By John Burton
RED BANK– Though borough schools have been quiet with students and much of the staff gone for the summer, it’s still a very busy time for Jared Rumage.
“It’s an exciting time,” said Rumage, who began July 1 as the district’s superintendent of schools.
Rumage, 41, spent his first few days in the district, at the end of June, meeting with Harold Reid, who has been serving as the interim superintendent, staff and faculty, before taking over. He called Reid “one of the kindest gentleman I’ve ever met,” who helped him get a feel for the district as he prepared to take over the helm.
Since stepping into his role of superintendent of schools, Rumage said he’s spent the last almost month, “meeting the people,” who he will be working with and overseeing in their educational roles, “trying to get myself established and understanding the culture, the traditions and all the inner workings of the organization.”
He has sat down with such community leaders as Mayor Pasquale Menna, state Senator Jennifer Beck, R-Monmouth, and Police Chief Darren McConnell. All “have been very supportive.”
The district has a primary school and a middle school with approximately 1,300 students and about 110 faculty and staff.
“My primary goal is to make sure everybody is excited to be part of the school community,” the first-time superintendent said. “I want everyone to be energized – the kids, the faulty, the staff.”
He said his role, in part, is to be “head cheerleader” for the district, keeping everyone aware of the positive strives the district has been making.
While doing that, he will be listening and learning. “I seek advice from everyone and anyone. I try to get as many perspectives as I can,” he said.
“I think it’s unfair for me to come in and change things without first seeing” what is working, he said.
He has used that strategy before, seeking counsel in his previous postings and relying on what others have told him about lessons learned.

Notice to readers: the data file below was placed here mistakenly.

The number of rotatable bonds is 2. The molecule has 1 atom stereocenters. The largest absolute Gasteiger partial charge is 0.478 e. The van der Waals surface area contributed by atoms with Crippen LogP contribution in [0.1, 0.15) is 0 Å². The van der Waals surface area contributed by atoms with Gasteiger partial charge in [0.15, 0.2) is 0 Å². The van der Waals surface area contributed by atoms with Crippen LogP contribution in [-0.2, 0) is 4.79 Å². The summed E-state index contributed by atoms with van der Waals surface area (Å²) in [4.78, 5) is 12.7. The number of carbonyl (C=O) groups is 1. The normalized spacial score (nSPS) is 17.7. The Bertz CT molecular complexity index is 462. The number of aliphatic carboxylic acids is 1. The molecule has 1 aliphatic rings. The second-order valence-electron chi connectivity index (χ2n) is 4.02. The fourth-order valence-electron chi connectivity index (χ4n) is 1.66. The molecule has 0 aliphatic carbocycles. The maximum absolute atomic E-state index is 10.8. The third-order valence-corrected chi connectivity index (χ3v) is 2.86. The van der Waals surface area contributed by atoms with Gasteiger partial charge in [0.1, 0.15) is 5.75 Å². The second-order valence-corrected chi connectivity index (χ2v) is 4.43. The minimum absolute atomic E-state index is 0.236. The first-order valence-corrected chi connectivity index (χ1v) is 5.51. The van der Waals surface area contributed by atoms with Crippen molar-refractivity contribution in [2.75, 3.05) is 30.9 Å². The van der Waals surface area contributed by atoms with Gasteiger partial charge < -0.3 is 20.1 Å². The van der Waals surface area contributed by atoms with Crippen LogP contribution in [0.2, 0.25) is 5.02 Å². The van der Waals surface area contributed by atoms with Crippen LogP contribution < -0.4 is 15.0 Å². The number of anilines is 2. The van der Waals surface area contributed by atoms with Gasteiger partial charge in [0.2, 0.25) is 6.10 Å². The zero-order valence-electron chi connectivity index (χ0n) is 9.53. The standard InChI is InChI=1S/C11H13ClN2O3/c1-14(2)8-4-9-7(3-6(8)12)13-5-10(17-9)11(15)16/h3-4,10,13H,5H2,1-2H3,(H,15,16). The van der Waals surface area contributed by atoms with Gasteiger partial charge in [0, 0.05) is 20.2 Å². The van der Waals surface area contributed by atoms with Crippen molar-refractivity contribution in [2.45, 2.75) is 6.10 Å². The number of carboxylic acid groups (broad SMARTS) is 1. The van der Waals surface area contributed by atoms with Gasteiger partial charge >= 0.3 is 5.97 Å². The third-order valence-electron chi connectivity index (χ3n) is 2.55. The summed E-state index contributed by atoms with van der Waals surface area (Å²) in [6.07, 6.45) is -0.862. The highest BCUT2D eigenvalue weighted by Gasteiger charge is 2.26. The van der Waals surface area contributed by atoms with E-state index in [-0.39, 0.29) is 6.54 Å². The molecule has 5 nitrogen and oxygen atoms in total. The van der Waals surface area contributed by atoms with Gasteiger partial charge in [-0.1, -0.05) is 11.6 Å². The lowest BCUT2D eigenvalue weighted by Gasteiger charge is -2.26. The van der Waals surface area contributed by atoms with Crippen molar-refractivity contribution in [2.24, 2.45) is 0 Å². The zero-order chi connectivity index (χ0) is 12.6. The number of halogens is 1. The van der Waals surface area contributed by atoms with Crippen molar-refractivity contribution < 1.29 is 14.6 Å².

The job requires Rumage to be one of the primary decision makers for the district and he said it will be a learning experience.
“I could sit in my office and not make mistakes, but to be out there, trying to do the best for the kids and the district, I’ll make mistakes,” he said. “And when I do, I’ll be the first to admit it.”
The post has “a lot of challenges” with the district facing budgetary constraints, minor issues with the district’s two facilities and the limits of instructional resources. That is in conjunction with addressing the needs of a student population, 90 percent who qualify for free and reduced lunches – a traditional measure of economic need – and a large percentage of whom speak English as a second language.
The challenges don’t change Red Bank’s – or any other district’s – ultimate task. “Our job and our duty is to make sure every kid learns … in a nurturing environment, a place where everyone is treated with respect,” he said.
Rumage said he wanted to work in the Red Bank district because of the progress the district has accomplished and what he has heard about the educational community. And in just a few short weeks, “I’m encouraged I made the right choice” in taking the position, he said, “because the people are fantastic.”
Rumage, who holds a doctorate in educational leadership from the College of St. Elizabeth in Morristown, comes to the district from the Woodbridge school district, where he was principal of the Iselin Middle School for the past five years. Prior to that, Rumage held a number of positions in that district, including as special education teacher and athletic director.
Rumage and his wife Karen live in Fair Haven. They have two children, Jamie, who will be a freshman at Rumson-Fair Haven Regional High School, and Dylan, who will be a sixth-grader at the Knollwood School in September.
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